Steve Ward went to South Korea as part of his graduate school studies. Upon completing his degree he got a job working in the state of his alma mater. With time he started looking for ways to get back to South Korea. He scoured the Internet and job boards and ultimately managed to find a job in Seoul. He he has lived in South Korea for seven years now. He also just completed a book on one of my most favorite topics – coffee.
As part of my ongoing series on expats who learned how to live abroad I had to hear his story. Here are the top 10 things to know about living in South Korea as an expat. (Some of which I bet will surprise you.)
1. The biggest professional cultural differences between South Korean and the US? His response, “Where should I start?”
“The proper way to communicate in South Korean work situations can be confusing to foreigners. Let’s say my manager is completely fluent in English and he comes up to me and starts talking and then dropping subtle hints that he needs me to do something. What he is doing is he is waiting for me to say, ‘How can I help?’ Whereas if I was in the US I would be thinking, ‘That is great. Can I get back to what I was doing?’ However in the Korean way you drop everything and tune into the boss’ needs. Any opportunity to help the boss you jump on in South Korea. When it came down to it that kind of stuff it was really hard but I got a lot of leeway being a foreigner.”
“Hanging out with Korean co-workers is another discussion. There is a large culture of drinking in South Korea. Social status is extremely important here. If the boss asks you to go to dinner you should go to dinner. He is not asking you he is telling you. If the boss is hungry and does not want to go by himself he will pick someone out of the office to go with. Co-workers are more laid back. Job descriptions here are very vague. My first day of work they showed me the computer and left me there. I really recommend connecting with someone so they can help you understand what you should be doing.”
2. How to make $$ in South Korea
Steve did what very few often manage to do – he got a job in another country while still living in his own. He did so by, “scouring job postings.” If you would like to do the same, Steve recommends using the biggest expat job website in South Korea– eslcafe.com,“Ninety eight percent of the jobs on the site are English teaching, but there are also non-English teaching jobs that can be found on the site.” Also check out worknplay.co.kr, hiseoul.co.kr, koreabusinesscentral.com for high tech jobs or korea4expats.com which is a newer site not for non-English teaching jobs.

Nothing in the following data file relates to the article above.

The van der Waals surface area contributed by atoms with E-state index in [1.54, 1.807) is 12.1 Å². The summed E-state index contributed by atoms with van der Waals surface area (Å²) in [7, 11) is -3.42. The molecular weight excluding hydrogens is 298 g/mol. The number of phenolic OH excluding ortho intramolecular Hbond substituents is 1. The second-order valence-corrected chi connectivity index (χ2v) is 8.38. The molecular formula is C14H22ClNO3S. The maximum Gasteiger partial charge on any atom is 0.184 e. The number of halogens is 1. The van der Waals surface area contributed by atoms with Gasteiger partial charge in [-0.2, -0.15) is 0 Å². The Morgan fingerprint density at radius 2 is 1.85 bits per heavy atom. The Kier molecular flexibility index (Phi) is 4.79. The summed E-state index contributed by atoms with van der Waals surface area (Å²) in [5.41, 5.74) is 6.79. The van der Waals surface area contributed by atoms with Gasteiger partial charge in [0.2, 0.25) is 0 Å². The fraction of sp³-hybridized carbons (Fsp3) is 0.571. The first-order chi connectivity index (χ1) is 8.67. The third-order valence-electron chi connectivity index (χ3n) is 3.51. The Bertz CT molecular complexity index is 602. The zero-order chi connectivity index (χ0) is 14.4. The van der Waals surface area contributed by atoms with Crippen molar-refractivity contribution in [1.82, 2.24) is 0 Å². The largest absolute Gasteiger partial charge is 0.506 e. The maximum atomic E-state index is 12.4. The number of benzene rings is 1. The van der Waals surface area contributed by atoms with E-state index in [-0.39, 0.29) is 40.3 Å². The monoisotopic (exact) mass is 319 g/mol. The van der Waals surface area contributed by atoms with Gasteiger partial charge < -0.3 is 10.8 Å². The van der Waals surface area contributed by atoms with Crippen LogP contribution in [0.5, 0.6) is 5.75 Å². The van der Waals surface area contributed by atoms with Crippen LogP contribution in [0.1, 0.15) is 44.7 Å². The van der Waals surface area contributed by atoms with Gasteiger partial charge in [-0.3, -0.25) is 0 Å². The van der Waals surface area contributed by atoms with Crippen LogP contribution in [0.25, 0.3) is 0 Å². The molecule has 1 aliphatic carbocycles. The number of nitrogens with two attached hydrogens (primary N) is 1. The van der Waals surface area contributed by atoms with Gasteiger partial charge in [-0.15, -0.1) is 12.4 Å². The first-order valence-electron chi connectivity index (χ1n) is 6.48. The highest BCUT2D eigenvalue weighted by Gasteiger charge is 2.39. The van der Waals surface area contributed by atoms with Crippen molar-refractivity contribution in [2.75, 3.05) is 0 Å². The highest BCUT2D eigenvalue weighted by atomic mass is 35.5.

Steve further recommends looking for, “the friends of friends. Ask around with family and friends and find any sort of contact that might already be in South Korea even if it is a third cousin’s former college roommate. Connections are important in the US, but they are even more important in South Korea.” Then once you arrive in South Korea Steve suggests you, “grow your network by getting involved with community. Take a Tae Kwon Do class. There is a big toastmasters group in Seoul that would be great to get involved with along with several other groups.”
3. The English teaching climate in South Korea? Variable
Although Steve is not an expert on the ESL industry in South Korea, he knows the vast majority of expats come here as English teachers. “About 80 percent of my friends here are English teachers, so I am somewhat knowledgeable about that market and if someone has their heart set on coming to Korea, it is usually the easiest route. I came here as an English teacher initially, but have spent most of my years in the corporate and University setting, which are different job markets from the ESL industry.”
According to Steve the number of hours you teach will vary depending on the school but you won’t teach more than 30 hours per week. The most sought after English teaching jobs in South Korea are those in public schools where you teach 20 hours, but as Steve says, “those are getting harder to come by.”
However, don’t get too excited about teaching less than 40 hours a week because you are still expected to be there 40 hours a week. Steve also adds, “English academies in South Korea are in a sense kind of the wild west. With some you work a lot and others a little bit. Some have bad reputations. It is another reason to come here if at all possible first before accepting a job. If you are coming for a job make sure you talk to someone who is in the job or even better make sure you talk to the person you are replacing and talk to them via email and not over the phone because sometimes the boss is standing right behind them when you are speaking with them.”